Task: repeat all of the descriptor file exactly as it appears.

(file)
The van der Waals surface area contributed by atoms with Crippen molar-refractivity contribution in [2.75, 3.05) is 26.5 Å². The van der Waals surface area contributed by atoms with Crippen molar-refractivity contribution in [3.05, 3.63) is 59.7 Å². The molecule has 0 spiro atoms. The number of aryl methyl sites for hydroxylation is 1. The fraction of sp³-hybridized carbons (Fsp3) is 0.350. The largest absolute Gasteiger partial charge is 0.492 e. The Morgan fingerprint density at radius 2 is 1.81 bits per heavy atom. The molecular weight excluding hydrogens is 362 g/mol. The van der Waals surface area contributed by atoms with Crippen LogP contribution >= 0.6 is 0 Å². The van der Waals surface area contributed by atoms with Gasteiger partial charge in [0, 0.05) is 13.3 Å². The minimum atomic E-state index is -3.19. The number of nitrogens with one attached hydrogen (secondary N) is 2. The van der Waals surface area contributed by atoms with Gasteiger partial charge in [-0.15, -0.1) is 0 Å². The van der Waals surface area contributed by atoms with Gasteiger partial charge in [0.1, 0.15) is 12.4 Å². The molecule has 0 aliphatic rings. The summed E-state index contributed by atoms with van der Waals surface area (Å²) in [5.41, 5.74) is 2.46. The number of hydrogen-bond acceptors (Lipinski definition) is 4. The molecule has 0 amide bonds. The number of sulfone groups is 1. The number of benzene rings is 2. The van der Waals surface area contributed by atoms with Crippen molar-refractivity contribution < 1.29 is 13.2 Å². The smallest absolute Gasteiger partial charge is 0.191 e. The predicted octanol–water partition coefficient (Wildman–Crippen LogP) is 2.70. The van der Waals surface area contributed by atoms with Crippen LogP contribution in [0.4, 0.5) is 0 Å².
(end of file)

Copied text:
The van der Waals surface area contributed by atoms with Crippen molar-refractivity contribution in [2.75, 3.05) is 26.5 Å². The van der Waals surface area contributed by atoms with Crippen molar-refractivity contribution in [3.05, 3.63) is 59.7 Å². The molecule has 0 spiro atoms. The number of aryl methyl sites for hydroxylation is 1. The fraction of sp³-hybridized carbons (Fsp3) is 0.350. The largest absolute Gasteiger partial charge is 0.492 e. The Morgan fingerprint density at radius 2 is 1.81 bits per heavy atom. The molecular weight excluding hydrogens is 362 g/mol. The van der Waals surface area contributed by atoms with Crippen LogP contribution >= 0.6 is 0 Å². The van der Waals surface area contributed by atoms with Gasteiger partial charge in [0, 0.05) is 13.3 Å². The minimum atomic E-state index is -3.19. The number of nitrogens with one attached hydrogen (secondary N) is 2. The van der Waals surface area contributed by atoms with Gasteiger partial charge in [-0.15, -0.1) is 0 Å². The van der Waals surface area contributed by atoms with Gasteiger partial charge in [0.1, 0.15) is 12.4 Å². The molecule has 0 aliphatic rings. The summed E-state index contributed by atoms with van der Waals surface area (Å²) in [5.41, 5.74) is 2.46. The number of hydrogen-bond acceptors (Lipinski definition) is 4. The molecule has 0 amide bonds. The number of sulfone groups is 1. The number of benzene rings is 2. The van der Waals surface area contributed by atoms with Crippen molar-refractivity contribution < 1.29 is 13.2 Å². The smallest absolute Gasteiger partial charge is 0.191 e. The predicted octanol–water partition coefficient (Wildman–Crippen LogP) is 2.70. The van der Waals surface area contributed by atoms with Crippen LogP contribution in [0.4, 0.5) is 0 Å².